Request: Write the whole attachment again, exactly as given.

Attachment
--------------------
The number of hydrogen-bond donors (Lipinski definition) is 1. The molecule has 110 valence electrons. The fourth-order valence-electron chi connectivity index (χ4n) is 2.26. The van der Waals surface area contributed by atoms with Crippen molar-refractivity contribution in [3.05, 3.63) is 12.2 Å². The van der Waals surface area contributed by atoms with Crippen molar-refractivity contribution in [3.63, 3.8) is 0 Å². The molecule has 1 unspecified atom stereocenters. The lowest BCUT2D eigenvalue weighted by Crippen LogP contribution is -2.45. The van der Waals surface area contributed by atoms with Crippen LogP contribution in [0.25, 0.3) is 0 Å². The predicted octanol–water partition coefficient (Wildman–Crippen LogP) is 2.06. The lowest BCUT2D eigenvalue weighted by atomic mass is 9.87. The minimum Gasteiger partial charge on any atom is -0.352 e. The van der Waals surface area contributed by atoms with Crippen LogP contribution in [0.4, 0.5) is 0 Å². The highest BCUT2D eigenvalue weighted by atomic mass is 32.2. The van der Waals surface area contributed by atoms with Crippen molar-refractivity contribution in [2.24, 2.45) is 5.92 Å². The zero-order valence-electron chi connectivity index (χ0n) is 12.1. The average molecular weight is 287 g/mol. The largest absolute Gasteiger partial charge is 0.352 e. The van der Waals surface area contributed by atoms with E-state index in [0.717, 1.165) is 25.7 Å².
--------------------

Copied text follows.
The number of hydrogen-bond donors (Lipinski definition) is 1. The molecule has 110 valence electrons. The fourth-order valence-electron chi connectivity index (χ4n) is 2.26. The van der Waals surface area contributed by atoms with Crippen molar-refractivity contribution in [3.05, 3.63) is 12.2 Å². The van der Waals surface area contributed by atoms with Crippen molar-refractivity contribution in [3.63, 3.8) is 0 Å². The molecule has 1 unspecified atom stereocenters. The lowest BCUT2D eigenvalue weighted by Crippen LogP contribution is -2.45. The van der Waals surface area contributed by atoms with Crippen LogP contribution in [0.25, 0.3) is 0 Å². The predicted octanol–water partition coefficient (Wildman–Crippen LogP) is 2.06. The lowest BCUT2D eigenvalue weighted by atomic mass is 9.87. The minimum Gasteiger partial charge on any atom is -0.352 e. The van der Waals surface area contributed by atoms with Crippen LogP contribution in [0.4, 0.5) is 0 Å². The highest BCUT2D eigenvalue weighted by atomic mass is 32.2. The van der Waals surface area contributed by atoms with Crippen molar-refractivity contribution in [2.24, 2.45) is 5.92 Å². The zero-order valence-electron chi connectivity index (χ0n) is 12.1. The average molecular weight is 287 g/mol. The largest absolute Gasteiger partial charge is 0.352 e. The van der Waals surface area contributed by atoms with E-state index in [0.717, 1.165) is 25.7 Å².